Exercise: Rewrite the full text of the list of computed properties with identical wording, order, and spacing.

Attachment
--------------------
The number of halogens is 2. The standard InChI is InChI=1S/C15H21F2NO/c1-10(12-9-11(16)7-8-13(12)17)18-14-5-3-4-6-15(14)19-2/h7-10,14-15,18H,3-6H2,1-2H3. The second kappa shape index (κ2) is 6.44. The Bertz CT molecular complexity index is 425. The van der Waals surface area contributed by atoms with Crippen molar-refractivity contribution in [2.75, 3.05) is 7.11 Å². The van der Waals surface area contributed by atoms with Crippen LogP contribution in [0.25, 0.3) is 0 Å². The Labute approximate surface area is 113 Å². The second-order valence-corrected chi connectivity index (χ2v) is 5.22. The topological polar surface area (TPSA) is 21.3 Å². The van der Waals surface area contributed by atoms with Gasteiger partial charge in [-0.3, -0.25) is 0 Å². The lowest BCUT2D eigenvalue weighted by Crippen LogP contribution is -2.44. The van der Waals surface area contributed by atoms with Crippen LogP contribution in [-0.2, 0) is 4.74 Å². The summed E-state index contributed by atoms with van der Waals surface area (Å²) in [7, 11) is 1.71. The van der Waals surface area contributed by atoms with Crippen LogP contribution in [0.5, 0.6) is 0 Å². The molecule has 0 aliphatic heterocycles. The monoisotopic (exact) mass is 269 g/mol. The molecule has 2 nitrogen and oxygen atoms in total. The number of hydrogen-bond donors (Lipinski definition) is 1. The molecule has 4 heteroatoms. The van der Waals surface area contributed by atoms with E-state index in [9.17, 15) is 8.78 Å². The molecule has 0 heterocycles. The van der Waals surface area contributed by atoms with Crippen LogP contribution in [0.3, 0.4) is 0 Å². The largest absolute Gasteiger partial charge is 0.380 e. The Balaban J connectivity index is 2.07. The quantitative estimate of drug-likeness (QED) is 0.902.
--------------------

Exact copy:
The number of halogens is 2. The standard InChI is InChI=1S/C15H21F2NO/c1-10(12-9-11(16)7-8-13(12)17)18-14-5-3-4-6-15(14)19-2/h7-10,14-15,18H,3-6H2,1-2H3. The second kappa shape index (κ2) is 6.44. The Bertz CT molecular complexity index is 425. The van der Waals surface area contributed by atoms with Crippen molar-refractivity contribution in [2.75, 3.05) is 7.11 Å². The van der Waals surface area contributed by atoms with Crippen LogP contribution in [0.25, 0.3) is 0 Å². The Labute approximate surface area is 113 Å². The second-order valence-corrected chi connectivity index (χ2v) is 5.22. The topological polar surface area (TPSA) is 21.3 Å². The van der Waals surface area contributed by atoms with Gasteiger partial charge in [-0.3, -0.25) is 0 Å². The lowest BCUT2D eigenvalue weighted by Crippen LogP contribution is -2.44. The van der Waals surface area contributed by atoms with Crippen LogP contribution in [-0.2, 0) is 4.74 Å². The summed E-state index contributed by atoms with van der Waals surface area (Å²) in [7, 11) is 1.71. The van der Waals surface area contributed by atoms with Crippen LogP contribution in [0.5, 0.6) is 0 Å². The molecule has 0 aliphatic heterocycles. The monoisotopic (exact) mass is 269 g/mol. The molecule has 2 nitrogen and oxygen atoms in total. The number of hydrogen-bond donors (Lipinski definition) is 1. The molecule has 4 heteroatoms. The van der Waals surface area contributed by atoms with E-state index in [9.17, 15) is 8.78 Å². The molecule has 0 heterocycles. The van der Waals surface area contributed by atoms with Crippen LogP contribution in [0.3, 0.4) is 0 Å². The largest absolute Gasteiger partial charge is 0.380 e. The Balaban J connectivity index is 2.07. The quantitative estimate of drug-likeness (QED) is 0.902.